while we have good atmospheric measurements of other key greenhouse gasessuch as carbon dioxide and methane, we have poor measurements of global watervapor, so it is not certain by how much atmospheric concentrations have risen inrecent decades or centuries, though satellite measurements, combined withballoon data and some in-situ ground measurements indicate generally positivetrends in global water vapor.
The natural production and absorption of carbon dioxide (CO2) is achievedthrough the terrestrial biosphere and the ocean. However, humankind has alteredthe natural carbon cycle by burning coal, oil, natural gas and wood and since theindustrial revolution began in the mid 1700s, each of these actvities has increasedin scale and distribution. Carbon dioxide was the first greenhouse gasdemonstrated to be increasing in atmospheric concentration with the firstconclusive measurements being made in the last half of the 20th century. Prior tothe industrial revolution, concentrations were fairly stable at 280ppm. Today, theyare around 370ppm, an increase of well over 30%. The atmospheric concentrationhas a marked seasonal oscillation that is mostly due to the greater extent of landmass in the northern hemisphere (NH) and its vegetation. A greaterdrawdown of CO2 occurs in the NH spring and summer as plants convert CO2 toplant material through photosynthesis. It is then released again in the fall andwinter as the plants decompose.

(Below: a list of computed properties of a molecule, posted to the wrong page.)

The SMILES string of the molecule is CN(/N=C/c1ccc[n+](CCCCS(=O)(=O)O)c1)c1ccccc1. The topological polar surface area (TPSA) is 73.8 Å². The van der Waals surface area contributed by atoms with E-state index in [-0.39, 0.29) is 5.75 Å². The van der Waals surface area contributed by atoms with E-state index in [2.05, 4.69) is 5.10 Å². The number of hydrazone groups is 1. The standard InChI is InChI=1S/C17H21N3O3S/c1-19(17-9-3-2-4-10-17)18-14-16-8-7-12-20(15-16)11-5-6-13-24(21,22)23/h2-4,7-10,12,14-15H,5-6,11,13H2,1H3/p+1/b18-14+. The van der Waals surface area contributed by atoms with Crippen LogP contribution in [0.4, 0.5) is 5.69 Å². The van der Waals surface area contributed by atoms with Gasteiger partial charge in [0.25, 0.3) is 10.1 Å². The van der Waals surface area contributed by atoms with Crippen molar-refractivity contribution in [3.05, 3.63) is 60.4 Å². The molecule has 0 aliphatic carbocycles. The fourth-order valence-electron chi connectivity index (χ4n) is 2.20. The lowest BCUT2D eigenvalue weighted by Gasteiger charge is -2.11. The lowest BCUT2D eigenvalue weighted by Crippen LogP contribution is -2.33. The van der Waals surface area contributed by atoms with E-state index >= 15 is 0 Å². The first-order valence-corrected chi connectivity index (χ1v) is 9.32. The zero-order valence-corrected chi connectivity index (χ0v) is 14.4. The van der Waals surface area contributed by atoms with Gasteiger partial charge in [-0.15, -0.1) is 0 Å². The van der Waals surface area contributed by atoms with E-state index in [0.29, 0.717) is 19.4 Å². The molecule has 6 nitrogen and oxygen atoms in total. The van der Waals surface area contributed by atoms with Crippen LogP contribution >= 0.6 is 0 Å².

Methane is an extrememly effective absorber of radiation, though its atmosphericconcentration is less than CO2 and its lifetime in the atmosphere is brief (10-12years), compared to some other greenhouse gases (such as CO2, N2O, CFCs).Methane(CH4) has both natural and anthropogenic sources. It is released as partof the biological processes in low oxygen environments, such as in swamplands orin rice production (at the roots of the plants). Over the last 50 years, humanactivities such as growing rice, raising cattle, using natural gas and mining coalhave added to the atmospheric concentration of methane. Direct atmosphericmeasurement of atmospheric methane has been possible since the late 1970s andits conentration rose from 1.52 ppmv in 1978 by around 1%/year to 1990, sincewhen there has been little sustained increase. The current atmosphericconcentration is ~1.77 ppmv, and there is no scientific consensus on whymethane has not risen much since around 1990.
Ultraviolet radiation and oxygen interact to form ozone in the stratosphere.Existing in a broad band, commonly called the 'ozone layer', a small fraction of this ozone naturally descends to the surface of the Earth. However, during the20th century, this tropospheric ozone has been supplemented by ozone createdby human processes. The exhaust emissions from automobiles and pollution from